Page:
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  • Writer's pictureKenneth Pazder

Vancouver’s newest proposed Development Cost Charges; is there a democratic deficit in the city’s de

Yet another tax, in this instance called a “DCC” ( development cost charge ) is to be added to all new developments.

This has been approved by the Translink Mayors’ Council to pay for future transit expansion and road infrastructure.

It will vary from $2,100 for a house to $1,200 for a condo (but unlike the Foreign Buyers Tax it will also apply to retail ($1.00/sq.ft.), office ($0.50/sq.ft.) and industrial ($0.50/sq.ft.) developments.

The reason for this thinly disguised tax is that presumably more developments will put more pressure on transit and roads, so more money is needed to improve them. Needless to say that charge will be added directly to the cost of the project and passed along to the buyers, thus increasing the already sky high prices.

As cities are hamstrung in their ability to tax their residents (having no direct taxation power like the feds and the provinces), they are always on the lookout for more avenues to squeeze money out of the residents (like increased parking rates, DCC’s, property taxes, by-law fines and parking tickets, empty homes tax etc.)

One of the main ways municipalities raise money is to increase DENSITY in neighborhoods by rezoning areas to permit high rise towers where single family dwellings or low rise apartments once stood. Densification increases the property tax base exponentially.

However, it also increases the need for more transit and road infrastructure costs –thus requiring MORE inventive forms of taxation to pay for the higher number of residents –and on it endlessly goes.

The mayors’ view of increased density and migration into the metropolitan areas in BC is diametrically opposed to those of the residents, 90% of whom seem to think that we already have enough people here.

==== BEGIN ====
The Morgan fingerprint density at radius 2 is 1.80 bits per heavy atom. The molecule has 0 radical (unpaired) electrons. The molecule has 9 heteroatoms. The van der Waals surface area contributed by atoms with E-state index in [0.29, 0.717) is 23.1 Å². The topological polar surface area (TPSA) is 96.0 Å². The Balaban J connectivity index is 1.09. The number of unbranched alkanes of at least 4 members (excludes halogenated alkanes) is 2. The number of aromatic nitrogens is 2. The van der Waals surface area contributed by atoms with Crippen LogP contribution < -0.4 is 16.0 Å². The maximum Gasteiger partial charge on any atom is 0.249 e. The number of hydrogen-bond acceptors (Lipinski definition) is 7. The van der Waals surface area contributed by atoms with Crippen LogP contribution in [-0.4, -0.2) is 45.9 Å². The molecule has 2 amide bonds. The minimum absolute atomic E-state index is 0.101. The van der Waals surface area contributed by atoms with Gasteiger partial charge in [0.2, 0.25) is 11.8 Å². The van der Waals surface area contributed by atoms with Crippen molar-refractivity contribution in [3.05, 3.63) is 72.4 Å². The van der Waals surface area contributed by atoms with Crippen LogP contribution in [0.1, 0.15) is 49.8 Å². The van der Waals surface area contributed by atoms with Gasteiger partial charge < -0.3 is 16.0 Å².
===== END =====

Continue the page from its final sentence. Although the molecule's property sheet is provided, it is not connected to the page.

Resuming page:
This is something that Noam Chomsky has referred to as “the democratic deficit”, a situation where the majority of people are in favor of a particular policy or state of affairs and it doesn’t happen. GMO labelling is a prime example of this. Studies have repeatedly shown that 80% or more of consumers want to know whether their food has been genetically modified. Despite this, in North America initiatives for mandatory labelling have been routinely defeated for the last 25 years by the bio-tech industry.

So if most British Columbians don’t want more people coming to the Lower Mainland, why is the population increasing by 30,000-40,000 per year?

Part of the reason is the dubious immigration policies of the federal government. Part of the reason is that land developers are making a lot of money building towers and they are able to sway the many leaf-in-the-wind politicians with campaign donations.

And lastly, part of the reason is that governments can ignore the will of the masses because they are not organized and do not “block vote” to further their own collective agenda.

Over the past ten years I have made it a point of asking my real estate clients who are buying or selling whether they would like to see more people move the Lower Mainland. To a man (or woman) they have told me that they are NOT in favor of more people moving here as there are already enough traffic jams, pollution and general congestion.

So what do you think – THE MORE THE MERRIER or ENOUGH IS ENOUGH?

©Pazder Law Corporation (2017)

1410 – 800 W. Pender St. Vancouver, BC, V6C 2V6 Tel: 604 682-1509 Fax: 604-682-3196

Questions? Call Kenneth Pazder or Melissa Valana (604-682-1509) at Pazder Law Corporation anytime for a free consultation.

Disclaimer: The foregoing is for information purposes only and not intended as legal advice to the reader. Always consult with an experienced real estate lawyer when modifying the standard real estate contract in use in BC. In addition statutory law as well as case law may change from time to time which could render this analysis inaccurate in the future.



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